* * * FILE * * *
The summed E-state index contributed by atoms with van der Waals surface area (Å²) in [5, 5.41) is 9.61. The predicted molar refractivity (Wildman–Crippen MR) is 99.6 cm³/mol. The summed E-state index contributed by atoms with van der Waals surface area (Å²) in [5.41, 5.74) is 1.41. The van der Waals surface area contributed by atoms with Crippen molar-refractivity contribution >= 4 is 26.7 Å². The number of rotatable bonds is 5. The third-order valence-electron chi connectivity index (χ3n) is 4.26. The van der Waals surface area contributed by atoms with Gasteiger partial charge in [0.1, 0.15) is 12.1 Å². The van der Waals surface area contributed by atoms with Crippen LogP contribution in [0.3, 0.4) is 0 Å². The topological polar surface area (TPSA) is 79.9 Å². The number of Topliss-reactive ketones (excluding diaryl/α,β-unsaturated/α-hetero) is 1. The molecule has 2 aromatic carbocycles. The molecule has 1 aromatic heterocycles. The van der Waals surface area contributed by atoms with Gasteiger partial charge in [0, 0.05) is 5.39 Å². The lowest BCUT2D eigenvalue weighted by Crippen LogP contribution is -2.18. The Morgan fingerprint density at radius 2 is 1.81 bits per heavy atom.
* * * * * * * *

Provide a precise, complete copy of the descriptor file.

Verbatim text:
The summed E-state index contributed by atoms with van der Waals surface area (Å²) in [5, 5.41) is 9.61. The predicted molar refractivity (Wildman–Crippen MR) is 99.6 cm³/mol. The summed E-state index contributed by atoms with van der Waals surface area (Å²) in [5.41, 5.74) is 1.41. The van der Waals surface area contributed by atoms with Crippen molar-refractivity contribution >= 4 is 26.7 Å². The number of rotatable bonds is 5. The third-order valence-electron chi connectivity index (χ3n) is 4.26. The van der Waals surface area contributed by atoms with Gasteiger partial charge in [0.1, 0.15) is 12.1 Å². The van der Waals surface area contributed by atoms with Crippen LogP contribution in [0.3, 0.4) is 0 Å². The topological polar surface area (TPSA) is 79.9 Å². The number of Topliss-reactive ketones (excluding diaryl/α,β-unsaturated/α-hetero) is 1. The molecule has 2 aromatic carbocycles. The molecule has 1 aromatic heterocycles. The van der Waals surface area contributed by atoms with Gasteiger partial charge in [0, 0.05) is 5.39 Å². The lowest BCUT2D eigenvalue weighted by Crippen LogP contribution is -2.18. The Morgan fingerprint density at radius 2 is 1.81 bits per heavy atom.